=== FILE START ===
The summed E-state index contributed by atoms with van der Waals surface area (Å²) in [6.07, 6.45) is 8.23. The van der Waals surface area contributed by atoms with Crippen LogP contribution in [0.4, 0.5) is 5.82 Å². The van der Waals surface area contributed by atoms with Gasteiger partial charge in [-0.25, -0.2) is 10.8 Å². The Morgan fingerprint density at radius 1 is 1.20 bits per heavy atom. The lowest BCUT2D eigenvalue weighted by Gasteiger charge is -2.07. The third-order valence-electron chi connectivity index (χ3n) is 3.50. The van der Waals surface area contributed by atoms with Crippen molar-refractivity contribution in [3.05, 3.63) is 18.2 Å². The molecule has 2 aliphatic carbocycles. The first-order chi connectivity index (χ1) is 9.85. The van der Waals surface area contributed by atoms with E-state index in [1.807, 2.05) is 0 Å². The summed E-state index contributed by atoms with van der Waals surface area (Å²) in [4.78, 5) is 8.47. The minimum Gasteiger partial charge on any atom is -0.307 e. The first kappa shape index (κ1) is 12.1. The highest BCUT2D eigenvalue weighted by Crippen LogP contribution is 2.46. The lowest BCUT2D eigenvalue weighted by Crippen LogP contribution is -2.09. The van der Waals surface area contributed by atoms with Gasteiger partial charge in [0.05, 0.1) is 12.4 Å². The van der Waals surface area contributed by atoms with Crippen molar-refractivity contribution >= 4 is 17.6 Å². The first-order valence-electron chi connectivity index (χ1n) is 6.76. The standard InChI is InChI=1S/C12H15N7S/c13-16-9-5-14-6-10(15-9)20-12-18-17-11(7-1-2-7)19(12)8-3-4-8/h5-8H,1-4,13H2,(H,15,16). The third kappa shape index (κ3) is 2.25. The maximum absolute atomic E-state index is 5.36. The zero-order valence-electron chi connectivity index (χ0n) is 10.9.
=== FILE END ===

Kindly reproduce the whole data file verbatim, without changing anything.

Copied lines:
The summed E-state index contributed by atoms with van der Waals surface area (Å²) in [6.07, 6.45) is 8.23. The van der Waals surface area contributed by atoms with Crippen LogP contribution in [0.4, 0.5) is 5.82 Å². The van der Waals surface area contributed by atoms with Gasteiger partial charge in [-0.25, -0.2) is 10.8 Å². The Morgan fingerprint density at radius 1 is 1.20 bits per heavy atom. The lowest BCUT2D eigenvalue weighted by Gasteiger charge is -2.07. The third-order valence-electron chi connectivity index (χ3n) is 3.50. The van der Waals surface area contributed by atoms with Crippen molar-refractivity contribution in [3.05, 3.63) is 18.2 Å². The molecule has 2 aliphatic carbocycles. The first-order chi connectivity index (χ1) is 9.85. The van der Waals surface area contributed by atoms with E-state index in [1.807, 2.05) is 0 Å². The summed E-state index contributed by atoms with van der Waals surface area (Å²) in [4.78, 5) is 8.47. The minimum Gasteiger partial charge on any atom is -0.307 e. The first kappa shape index (κ1) is 12.1. The highest BCUT2D eigenvalue weighted by Crippen LogP contribution is 2.46. The lowest BCUT2D eigenvalue weighted by Crippen LogP contribution is -2.09. The van der Waals surface area contributed by atoms with Gasteiger partial charge in [0.05, 0.1) is 12.4 Å². The van der Waals surface area contributed by atoms with Crippen molar-refractivity contribution >= 4 is 17.6 Å². The first-order valence-electron chi connectivity index (χ1n) is 6.76. The standard InChI is InChI=1S/C12H15N7S/c13-16-9-5-14-6-10(15-9)20-12-18-17-11(7-1-2-7)19(12)8-3-4-8/h5-8H,1-4,13H2,(H,15,16). The third kappa shape index (κ3) is 2.25. The maximum absolute atomic E-state index is 5.36. The zero-order valence-electron chi connectivity index (χ0n) is 10.9.